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El Grito de la Muerte (1958); The Living Coffin
Topic Started: Oct 9 2017, 05:37 PM (135 Views)
Laughing Gravy
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El Grito de la Muerte (a/k/a The Living Coffin) (1958) Dir. Fernando Méndez

Alameda Films
72 min. / Color / 1.37:1

On DVD from CasaNegra (with English Dubbed version or English Subtitles)

ITB Shock Theatre #213

Well, HERE'S somethin' ya don't see everyday, pardner.

A cowboy rides into town with his fat, comic sidekick only the cowboy is REALLY a secret government marshal lookin' for some desperadoes who've holed up in their secret gold mine. (Okay, THIS kinda thing we've seen before.) Only get this: the town is under the Curse of the Crying Woman, the terrifying Mexican legend about a lady who died of a broken heart mourning her two drowned children and then returns in the night, looking and crying out for them. Sure enough, there's a VERY scary Crying Woman out in the darkness terrorizing and killing, but our marshal fella has a crazy idea that just mebbe she's in the employ of his desperadoes, who are tryin' to keep folks from findin' their mine. A few saloon brawls, comic bits from the sidekick, and extremely creepy moments later, we'll find out for sure.

I enjoyed this a lot, but then, I've liked all the Mexican horror films I've watched over the past several years. It's different because it's a western and because it's the first one I've seen in color; had it come a few years later, I'd have accused 'em of rippin' off Corman's Poe pictures: there's even a lady so afraid of death she has an alarm buried with her so she can ring it if she "wakes up"!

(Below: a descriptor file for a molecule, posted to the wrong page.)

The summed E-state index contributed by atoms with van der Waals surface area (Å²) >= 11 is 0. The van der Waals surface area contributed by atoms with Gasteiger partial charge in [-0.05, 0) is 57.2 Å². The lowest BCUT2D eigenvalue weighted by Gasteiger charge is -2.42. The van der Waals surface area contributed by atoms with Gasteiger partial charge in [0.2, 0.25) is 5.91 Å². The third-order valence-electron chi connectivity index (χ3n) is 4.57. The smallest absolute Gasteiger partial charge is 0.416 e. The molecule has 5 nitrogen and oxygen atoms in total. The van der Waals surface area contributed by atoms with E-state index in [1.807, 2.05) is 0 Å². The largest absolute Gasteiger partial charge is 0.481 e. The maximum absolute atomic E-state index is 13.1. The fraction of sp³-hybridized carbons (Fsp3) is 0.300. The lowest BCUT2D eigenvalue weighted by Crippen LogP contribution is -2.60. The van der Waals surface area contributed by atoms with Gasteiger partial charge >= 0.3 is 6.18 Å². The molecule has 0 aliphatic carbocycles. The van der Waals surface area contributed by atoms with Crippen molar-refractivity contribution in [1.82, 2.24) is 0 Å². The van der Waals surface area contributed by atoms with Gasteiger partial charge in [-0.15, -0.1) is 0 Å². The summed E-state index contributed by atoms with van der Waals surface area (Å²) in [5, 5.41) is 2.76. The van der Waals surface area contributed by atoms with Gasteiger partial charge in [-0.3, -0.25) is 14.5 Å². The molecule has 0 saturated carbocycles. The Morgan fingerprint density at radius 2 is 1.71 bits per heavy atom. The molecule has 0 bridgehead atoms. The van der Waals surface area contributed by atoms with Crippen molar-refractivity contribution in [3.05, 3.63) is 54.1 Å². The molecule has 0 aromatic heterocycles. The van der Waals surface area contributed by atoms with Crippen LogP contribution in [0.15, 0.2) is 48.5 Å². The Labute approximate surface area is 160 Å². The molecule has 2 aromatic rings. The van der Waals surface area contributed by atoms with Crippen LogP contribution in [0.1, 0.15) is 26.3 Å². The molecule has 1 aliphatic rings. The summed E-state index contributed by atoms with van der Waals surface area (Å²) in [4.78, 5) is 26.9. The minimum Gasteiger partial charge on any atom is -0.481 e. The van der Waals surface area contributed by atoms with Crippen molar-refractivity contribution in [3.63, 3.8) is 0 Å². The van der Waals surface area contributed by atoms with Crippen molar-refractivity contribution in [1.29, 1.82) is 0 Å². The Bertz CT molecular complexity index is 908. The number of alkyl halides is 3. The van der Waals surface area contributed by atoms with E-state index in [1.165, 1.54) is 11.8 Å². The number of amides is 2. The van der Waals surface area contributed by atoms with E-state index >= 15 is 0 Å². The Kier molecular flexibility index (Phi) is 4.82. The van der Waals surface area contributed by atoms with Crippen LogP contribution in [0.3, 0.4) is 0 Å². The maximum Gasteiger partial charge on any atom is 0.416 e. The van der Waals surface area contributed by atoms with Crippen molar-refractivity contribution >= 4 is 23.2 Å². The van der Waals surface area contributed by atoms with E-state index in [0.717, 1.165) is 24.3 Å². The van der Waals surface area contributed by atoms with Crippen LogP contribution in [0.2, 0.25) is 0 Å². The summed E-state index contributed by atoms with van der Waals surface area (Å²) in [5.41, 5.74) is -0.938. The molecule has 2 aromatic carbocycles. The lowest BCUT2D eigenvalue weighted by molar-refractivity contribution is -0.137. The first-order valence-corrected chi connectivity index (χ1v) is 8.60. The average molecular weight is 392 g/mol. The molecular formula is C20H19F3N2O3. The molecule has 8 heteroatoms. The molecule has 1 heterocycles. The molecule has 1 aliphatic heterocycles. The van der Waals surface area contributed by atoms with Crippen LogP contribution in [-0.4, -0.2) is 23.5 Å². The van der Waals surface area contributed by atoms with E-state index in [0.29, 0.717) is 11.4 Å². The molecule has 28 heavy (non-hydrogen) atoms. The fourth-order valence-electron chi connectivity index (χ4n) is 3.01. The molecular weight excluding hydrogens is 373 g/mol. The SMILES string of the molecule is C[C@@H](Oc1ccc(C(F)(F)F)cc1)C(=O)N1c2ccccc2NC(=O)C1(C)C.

Gastón Santos is our star, and he wears a buckskin outfit with matchin' shoes and hat and I'm a-wonderin' if'n he didn't make other westerns, inasmuch as he uses his real name as his character name, just like Roy and Gene and Wild Bill (and Shemp, for that matter). His horse (who receives second billing, and rightly so - one could argue, based on the heroics he performs during the course of the film, if he shouldn't have been top billed) is called Raya de Plata, and I'll save you the trouble: it means "Silver Streak", and sure enough, the darn horse sure comes across as silvery in the color film. Gastón is good enough in the film, kinda has an Alan Ladd aura about him, and I'll be honest: I'm glad he didn't sing. Pedro de Aguillón is the fat, kinda funny sidekick, called (get this) "Coyote Loco"; he wears what appears to be a Davy Crockett hat made out of either coyote or grey squirrel (hard to tell up there). María Duval is our lovely heroine, whose name must be and is "María Elena García" (who were you expecting, Gladys Schwartenheimer?).

Million-dollar Dialog:
Coyote Loco to Maria Elena, eight seconds after the Crying Woman has just strangled somebody: "Why do you scream like that? Old ladies are harmless!"

The CasaNegra DVD is very good, the colors are rather closer to the old 2-strip Technicolor than the vibrancy we'd hope for, but hey, it was Mexico in the mid-1950s. Lay off. Includes a photo gallery and a text history of Mexican cowboy/horror films (yes, apparently, there were others). As with all the CasaNegra films, we watched part in English (K. Gordon Murray dub-job) but then started over with Spanish and English subtitles.

A fun movie as part of our 31 Halloween Horrors festival.
"I'm glad that this question came up, because there are so many ways to answer it that one of them is bound to be right." - Robert Benchley
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